Rewiring the Capitol: A Hacker Haven For All

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Rewiring the Capitol: A Hacker Haven For All

Brendan Agnew

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DC is not generally considered an “innovative” city. Despite the young, ambitious would-be movers and shakers in the District’s universities and internship programs, it is known as stodgy and bureaucratic. HACDC, the District’s only hackerspace, or a group of hackers, hobbyists, artists and engineers, is gearing up to change that.

From the outside, HACDC’s space in Columbia Heights is unassuming. Inside, the cluttered workspace is strewn with wires, motherboards, gutted musical instruments, mangled bike frames and half-finished schematics. Photos of the earth’s atmosphere, taken from “space blimps,” or converted old coolers launched into near-space with weather balloons, cover the walls. It looks like the shared space of a carpenter, a mad scientist and a performance artist, none of whom agree on an organizational strategy.

Hackerspaces emerged over a decade ago, descendants of the “hacklabs” of the 1990s that provided free access to Internet and programming software. The anarchist leanings of many hacklab founders, however, hindered the movement’s growth. Now, while they continue to appeal to code junkies, they are attracting an increasingly varied crowd—leading to a reemergence of hackerspaces in the US.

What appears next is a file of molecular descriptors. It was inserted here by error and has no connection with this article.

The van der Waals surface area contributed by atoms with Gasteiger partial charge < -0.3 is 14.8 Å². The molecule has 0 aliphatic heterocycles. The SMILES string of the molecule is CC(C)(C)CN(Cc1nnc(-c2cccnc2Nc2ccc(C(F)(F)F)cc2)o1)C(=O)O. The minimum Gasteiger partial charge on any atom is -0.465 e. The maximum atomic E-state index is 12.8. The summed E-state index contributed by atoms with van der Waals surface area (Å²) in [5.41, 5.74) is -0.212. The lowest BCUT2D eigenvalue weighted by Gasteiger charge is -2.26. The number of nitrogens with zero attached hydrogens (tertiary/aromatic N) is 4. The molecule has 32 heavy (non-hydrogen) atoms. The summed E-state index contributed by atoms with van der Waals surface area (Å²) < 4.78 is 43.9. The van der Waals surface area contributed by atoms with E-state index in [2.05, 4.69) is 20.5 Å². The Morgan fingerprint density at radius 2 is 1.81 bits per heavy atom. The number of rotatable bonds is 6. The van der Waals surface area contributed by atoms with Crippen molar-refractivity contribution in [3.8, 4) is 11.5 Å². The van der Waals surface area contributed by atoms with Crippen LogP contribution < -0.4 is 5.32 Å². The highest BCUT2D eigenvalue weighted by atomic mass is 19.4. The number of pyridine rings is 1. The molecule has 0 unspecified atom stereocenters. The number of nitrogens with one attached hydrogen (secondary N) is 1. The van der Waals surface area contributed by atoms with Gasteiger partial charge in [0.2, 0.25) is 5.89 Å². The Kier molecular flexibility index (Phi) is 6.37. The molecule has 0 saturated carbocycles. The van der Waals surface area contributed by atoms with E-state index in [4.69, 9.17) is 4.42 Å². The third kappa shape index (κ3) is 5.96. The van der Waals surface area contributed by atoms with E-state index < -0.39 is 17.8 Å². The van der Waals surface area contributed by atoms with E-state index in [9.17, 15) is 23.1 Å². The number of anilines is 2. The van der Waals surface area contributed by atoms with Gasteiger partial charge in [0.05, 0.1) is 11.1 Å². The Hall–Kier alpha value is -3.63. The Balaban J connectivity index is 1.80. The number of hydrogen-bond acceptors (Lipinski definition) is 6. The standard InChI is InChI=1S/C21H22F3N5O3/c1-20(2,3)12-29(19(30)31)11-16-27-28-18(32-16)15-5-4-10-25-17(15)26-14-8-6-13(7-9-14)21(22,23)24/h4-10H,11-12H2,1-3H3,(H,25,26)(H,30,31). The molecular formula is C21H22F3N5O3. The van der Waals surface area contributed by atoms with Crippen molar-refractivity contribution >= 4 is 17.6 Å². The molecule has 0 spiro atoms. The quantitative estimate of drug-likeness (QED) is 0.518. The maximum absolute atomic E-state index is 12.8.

“There are things that are the same about a lot of hackerspaces, but they usually differ in terms of governance,” said Ben Mendis who, until recently, was HACDC’s acting president. “A hackerspace is a reflection of the community that it’s in.” Since 2008, HACDC has attracted techies, artists, and DIY types to its Columbia Heights site.

Monday nights are Microcontroller Mondays at St. Stephen and the Incarnation Episcopal Church. While it’s not HACDC’s most-attended weeknight, it has a dedicated following of tinkerers who are interested in robotics. Each weeknight has a different theme. Some play host to guest speakers and member-led seminars, but most attract their regular crowd—a mix of hobbyists and experts who need space to work on their projects. Group members and guests lead workshops on everything from programming to fine art to bicycle repair.

When it’s not serving as a communal learning space, HACDC’s members are busy collaborating on their own pet projects. Since 2008, members have created art, published a book and programmed a network designed to help disaster victims.

Among their most impressive feats is the Mirage355 Biosignal Amplifier. Completed in late December 2013, the collaborative, near year-long project of several HACDC members, is capable of detecting even the slightest changes in brain, heart, and muscular activity. Despite the fact that it was made communally without the financial backing of investors or a major company, it exceeds industry standards.

“One of the problems with other biosignal amplifiers is that it’s hard to distinguish what’s just noise if you don’t have a specific problem you’re looking for,” said Matthew Hines, known in hacker circles as Mirage355, who first brought the concept to HACDC. “Our amplifier has a lower noise floor; ours makes it easier to determine what’s just noise and what’s an actual signal.”